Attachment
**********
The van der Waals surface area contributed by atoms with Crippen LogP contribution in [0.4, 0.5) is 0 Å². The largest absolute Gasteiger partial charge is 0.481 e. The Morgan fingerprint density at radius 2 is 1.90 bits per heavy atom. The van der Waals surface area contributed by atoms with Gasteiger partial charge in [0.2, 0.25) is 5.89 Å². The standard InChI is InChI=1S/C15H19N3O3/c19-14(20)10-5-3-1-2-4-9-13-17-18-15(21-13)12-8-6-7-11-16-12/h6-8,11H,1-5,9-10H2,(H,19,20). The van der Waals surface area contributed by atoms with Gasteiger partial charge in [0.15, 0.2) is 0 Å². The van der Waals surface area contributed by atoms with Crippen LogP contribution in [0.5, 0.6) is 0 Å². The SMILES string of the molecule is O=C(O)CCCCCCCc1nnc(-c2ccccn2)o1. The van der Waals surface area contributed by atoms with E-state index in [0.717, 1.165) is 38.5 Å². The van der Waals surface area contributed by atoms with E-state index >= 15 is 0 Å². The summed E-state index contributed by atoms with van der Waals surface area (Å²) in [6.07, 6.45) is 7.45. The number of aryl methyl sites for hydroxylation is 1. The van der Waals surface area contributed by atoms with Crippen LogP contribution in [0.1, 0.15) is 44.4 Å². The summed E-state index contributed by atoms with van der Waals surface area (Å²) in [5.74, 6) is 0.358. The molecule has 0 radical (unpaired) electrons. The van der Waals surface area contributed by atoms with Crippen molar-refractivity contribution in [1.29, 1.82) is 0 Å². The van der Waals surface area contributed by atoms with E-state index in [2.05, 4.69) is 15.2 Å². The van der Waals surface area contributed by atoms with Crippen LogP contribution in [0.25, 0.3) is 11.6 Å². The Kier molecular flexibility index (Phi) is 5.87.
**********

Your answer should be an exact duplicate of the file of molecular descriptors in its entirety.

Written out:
The van der Waals surface area contributed by atoms with Crippen LogP contribution in [0.4, 0.5) is 0 Å². The largest absolute Gasteiger partial charge is 0.481 e. The Morgan fingerprint density at radius 2 is 1.90 bits per heavy atom. The van der Waals surface area contributed by atoms with Gasteiger partial charge in [0.2, 0.25) is 5.89 Å². The standard InChI is InChI=1S/C15H19N3O3/c19-14(20)10-5-3-1-2-4-9-13-17-18-15(21-13)12-8-6-7-11-16-12/h6-8,11H,1-5,9-10H2,(H,19,20). The van der Waals surface area contributed by atoms with Gasteiger partial charge in [0.15, 0.2) is 0 Å². The van der Waals surface area contributed by atoms with Crippen LogP contribution in [0.5, 0.6) is 0 Å². The SMILES string of the molecule is O=C(O)CCCCCCCc1nnc(-c2ccccn2)o1. The van der Waals surface area contributed by atoms with E-state index in [0.717, 1.165) is 38.5 Å². The van der Waals surface area contributed by atoms with E-state index >= 15 is 0 Å². The summed E-state index contributed by atoms with van der Waals surface area (Å²) in [6.07, 6.45) is 7.45. The number of aryl methyl sites for hydroxylation is 1. The van der Waals surface area contributed by atoms with Crippen LogP contribution in [0.1, 0.15) is 44.4 Å². The summed E-state index contributed by atoms with van der Waals surface area (Å²) in [5.74, 6) is 0.358. The molecule has 0 radical (unpaired) electrons. The van der Waals surface area contributed by atoms with Crippen molar-refractivity contribution in [1.29, 1.82) is 0 Å². The van der Waals surface area contributed by atoms with E-state index in [2.05, 4.69) is 15.2 Å². The van der Waals surface area contributed by atoms with Crippen LogP contribution in [0.25, 0.3) is 11.6 Å². The Kier molecular flexibility index (Phi) is 5.87.